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Robert Scott Duncanson Painting, "The Quarry," Is Gift to Virginia Museum of Fine Arts
(above: Robert Scott Duncanson's "The Quarry," circa 1855-63, has been given to VMFA by The Council in commemoration of its 50th anniversary of service to the museum. (Photo by Katherine Wetzel, © 2006 Virginia Museum of Fine Arts)
"The Quarry," an oil on canvas by 19th-century African-American artist Robert Scott Duncanson (1821-1872), was given in May 2006 to the Virginia Museum of Fine Arts by the Virginia Museum of Fine Arts. Council, a volunteer support group that is celebrating its 50th anniversary of service to the Virginia Museum of Fine Arts.
"The Council has selected a gift that is powerful in both imagery and significance," says Dr. Elizabeth O'Leary, Virginia Museum of Fine Arts's associate curator of American arts.
O'Leary also says Duncanson is consistently cited today as one of the five most outstanding black artists practicing in America during the 1800s. (The others cited most often are Joshua Johnson, Edward Bannister, Edmonia Lewis and Henry Ossawa Tanner. Virginia Museum of Fine Arts owns Tanner's 1910 painting "Christ and His Disciples on the Sea of Galilee.") "The Quarry" depicts a formidable rock formation that "seems to defy assaults from nature and man," O'Leary says. The painting measures 14 1/2 by 22 5/8 inches and is dated about 1855-63.
Duncanson's story is also one of endurance, as a free black man who established an international reputation during the tumultuous years surrounding the Civil War, according to O'Leary.
His grandfather and mother were once enslaved in Virginia, but Duncanson himself "transcended the limitations of race," she says.
There are many gaps in the family's story, O'Leary says, but recent scholarship has determined that the artist's grandfather was emancipated by his Virginia owner, apparently just after the Revolutionary War. Census records reveal that the grandfather and his family eventually made their way to New York State where the artist's father married a Virginia-born woman. Duncanson was born in New York in 1821.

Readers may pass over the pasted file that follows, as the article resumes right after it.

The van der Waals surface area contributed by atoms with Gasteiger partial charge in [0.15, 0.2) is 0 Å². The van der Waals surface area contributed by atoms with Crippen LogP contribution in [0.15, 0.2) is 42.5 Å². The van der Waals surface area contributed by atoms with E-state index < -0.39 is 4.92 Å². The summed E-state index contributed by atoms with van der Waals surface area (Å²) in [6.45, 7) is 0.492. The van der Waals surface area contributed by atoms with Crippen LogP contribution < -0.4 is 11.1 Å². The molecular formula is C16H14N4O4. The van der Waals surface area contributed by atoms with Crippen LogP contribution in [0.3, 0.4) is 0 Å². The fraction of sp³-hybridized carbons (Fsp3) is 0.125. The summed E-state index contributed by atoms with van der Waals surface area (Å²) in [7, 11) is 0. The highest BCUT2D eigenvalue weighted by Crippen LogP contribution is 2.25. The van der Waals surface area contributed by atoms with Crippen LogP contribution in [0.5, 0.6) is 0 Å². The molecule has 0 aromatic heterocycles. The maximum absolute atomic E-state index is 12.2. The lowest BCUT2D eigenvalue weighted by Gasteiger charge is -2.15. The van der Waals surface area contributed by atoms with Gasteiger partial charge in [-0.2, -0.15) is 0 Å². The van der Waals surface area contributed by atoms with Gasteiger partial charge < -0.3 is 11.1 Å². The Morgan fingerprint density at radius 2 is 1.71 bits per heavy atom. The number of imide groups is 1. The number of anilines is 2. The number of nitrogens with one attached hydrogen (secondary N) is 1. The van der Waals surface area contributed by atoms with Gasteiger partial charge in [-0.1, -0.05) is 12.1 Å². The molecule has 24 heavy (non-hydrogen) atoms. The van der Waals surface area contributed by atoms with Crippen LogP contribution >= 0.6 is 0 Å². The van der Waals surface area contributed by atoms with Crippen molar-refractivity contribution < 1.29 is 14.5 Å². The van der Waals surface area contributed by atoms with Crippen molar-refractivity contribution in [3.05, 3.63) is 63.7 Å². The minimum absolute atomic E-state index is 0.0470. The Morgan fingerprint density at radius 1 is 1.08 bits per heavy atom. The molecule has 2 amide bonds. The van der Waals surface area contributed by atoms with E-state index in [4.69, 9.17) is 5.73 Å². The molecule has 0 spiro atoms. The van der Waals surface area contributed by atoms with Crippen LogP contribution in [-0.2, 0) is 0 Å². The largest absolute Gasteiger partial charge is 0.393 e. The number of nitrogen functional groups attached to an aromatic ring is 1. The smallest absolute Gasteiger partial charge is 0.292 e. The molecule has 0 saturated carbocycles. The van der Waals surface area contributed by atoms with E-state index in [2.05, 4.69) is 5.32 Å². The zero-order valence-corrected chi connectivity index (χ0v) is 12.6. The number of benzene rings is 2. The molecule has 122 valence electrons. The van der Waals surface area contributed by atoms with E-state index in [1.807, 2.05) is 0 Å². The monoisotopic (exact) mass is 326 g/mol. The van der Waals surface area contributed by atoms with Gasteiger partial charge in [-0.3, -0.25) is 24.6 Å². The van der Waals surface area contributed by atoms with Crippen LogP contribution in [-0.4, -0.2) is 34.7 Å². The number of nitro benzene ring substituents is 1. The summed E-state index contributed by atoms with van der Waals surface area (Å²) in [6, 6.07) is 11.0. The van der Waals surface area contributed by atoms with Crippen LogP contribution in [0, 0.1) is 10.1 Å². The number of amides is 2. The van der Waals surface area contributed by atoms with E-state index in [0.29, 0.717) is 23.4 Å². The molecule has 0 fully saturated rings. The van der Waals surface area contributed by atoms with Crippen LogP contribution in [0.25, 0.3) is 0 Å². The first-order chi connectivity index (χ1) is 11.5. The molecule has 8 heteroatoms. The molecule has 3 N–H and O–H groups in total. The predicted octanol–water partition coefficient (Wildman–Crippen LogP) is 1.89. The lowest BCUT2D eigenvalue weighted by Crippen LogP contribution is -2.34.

As a teenager, Duncanson opened a house-painting and decorating business. By the late 1840s, he had moved to a small town near Cincinnati where he began to paint portraits and still-lifes on commission. William Sonntag and Worthington Whittredge, who were leading Ohio Valley landscapists, befriended Duncanson and shared their knowledge and experience with him.
"Through determination and perseverance -- and with funding for European study from Cincinnati philanthropist and abolitionist Nicholas Longworth -- Duncanson became a highly skilled and prolific painter," O'Leary says.
In the painting now acquired by the Virginia Museum of Fine Arts, the towering, craggy bluff to the right of the canvas looms above a waterfall and pond and is balanced visually by a gnarled tree on the left. In the distance is a village and mountains, while haystacks dot pasturelands in the middle distance and a plume of smoke suggests a factory or mill.
"Painted in a romantic era when landscape often carried metaphoric narrative, the image easily summons national and religious associations," O'Leary says.
Pam Palmore, president of The Council, says, "Our group is delighted to present this gift of an outstanding landscape by Robert Scott Duncanson and to be able to play a significant role in the Virginia Museum of Fine Arts's efforts to provide a more complete and compelling story of our nation's artistic history before the 20th century."
The Council of the Virginia Museum of Fine Arts was organized in 1955 to provide volunteer opportunities for those interested in supporting the museum. The group began with 49 members and today boasts more than 650. The Council operates the Virginia Museum of Fine Arts Shop as well as kiosk shops associated with special exhibitions. Council members develop and implement fundraising events that benefit the museum. They provide volunteer assistance in many areas of the museum's operations, including the docent program, the lobby information desk, the library and other departments.
Editor's note: RL readers may also enjoy Robert S. Duncanson: Small Paintings from Ohio Collections (7/16/04)
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